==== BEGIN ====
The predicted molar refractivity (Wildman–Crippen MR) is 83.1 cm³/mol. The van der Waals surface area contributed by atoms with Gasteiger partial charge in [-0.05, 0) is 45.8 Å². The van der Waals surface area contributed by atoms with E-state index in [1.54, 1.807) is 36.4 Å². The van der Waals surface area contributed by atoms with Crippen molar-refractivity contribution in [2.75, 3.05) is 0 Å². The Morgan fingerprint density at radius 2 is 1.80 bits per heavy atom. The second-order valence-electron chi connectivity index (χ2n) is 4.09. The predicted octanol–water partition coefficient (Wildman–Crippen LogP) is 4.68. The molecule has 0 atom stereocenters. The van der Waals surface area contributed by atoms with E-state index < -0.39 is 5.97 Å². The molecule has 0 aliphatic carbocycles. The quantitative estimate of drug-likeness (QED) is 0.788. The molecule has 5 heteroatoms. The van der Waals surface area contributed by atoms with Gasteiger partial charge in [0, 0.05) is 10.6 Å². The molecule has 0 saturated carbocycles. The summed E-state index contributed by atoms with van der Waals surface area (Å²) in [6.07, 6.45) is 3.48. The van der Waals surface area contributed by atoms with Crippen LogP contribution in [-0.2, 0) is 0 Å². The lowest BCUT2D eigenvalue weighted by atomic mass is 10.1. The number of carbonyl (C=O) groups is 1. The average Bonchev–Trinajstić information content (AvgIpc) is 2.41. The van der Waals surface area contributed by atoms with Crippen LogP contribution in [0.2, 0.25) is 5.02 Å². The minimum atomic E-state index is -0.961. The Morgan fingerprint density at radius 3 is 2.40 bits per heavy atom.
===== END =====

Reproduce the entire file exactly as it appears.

The predicted molar refractivity (Wildman–Crippen MR) is 83.1 cm³/mol. The van der Waals surface area contributed by atoms with Gasteiger partial charge in [-0.05, 0) is 45.8 Å². The van der Waals surface area contributed by atoms with E-state index in [1.54, 1.807) is 36.4 Å². The van der Waals surface area contributed by atoms with Crippen molar-refractivity contribution in [2.75, 3.05) is 0 Å². The Morgan fingerprint density at radius 2 is 1.80 bits per heavy atom. The second-order valence-electron chi connectivity index (χ2n) is 4.09. The predicted octanol–water partition coefficient (Wildman–Crippen LogP) is 4.68. The molecule has 0 atom stereocenters. The van der Waals surface area contributed by atoms with E-state index < -0.39 is 5.97 Å². The molecule has 0 aliphatic carbocycles. The quantitative estimate of drug-likeness (QED) is 0.788. The molecule has 5 heteroatoms. The van der Waals surface area contributed by atoms with Gasteiger partial charge in [0, 0.05) is 10.6 Å². The molecule has 0 saturated carbocycles. The summed E-state index contributed by atoms with van der Waals surface area (Å²) in [6.07, 6.45) is 3.48. The van der Waals surface area contributed by atoms with Crippen LogP contribution in [-0.2, 0) is 0 Å². The lowest BCUT2D eigenvalue weighted by atomic mass is 10.1. The number of carbonyl (C=O) groups is 1. The average Bonchev–Trinajstić information content (AvgIpc) is 2.41. The van der Waals surface area contributed by atoms with Crippen LogP contribution in [0.2, 0.25) is 5.02 Å². The minimum atomic E-state index is -0.961. The Morgan fingerprint density at radius 3 is 2.40 bits per heavy atom.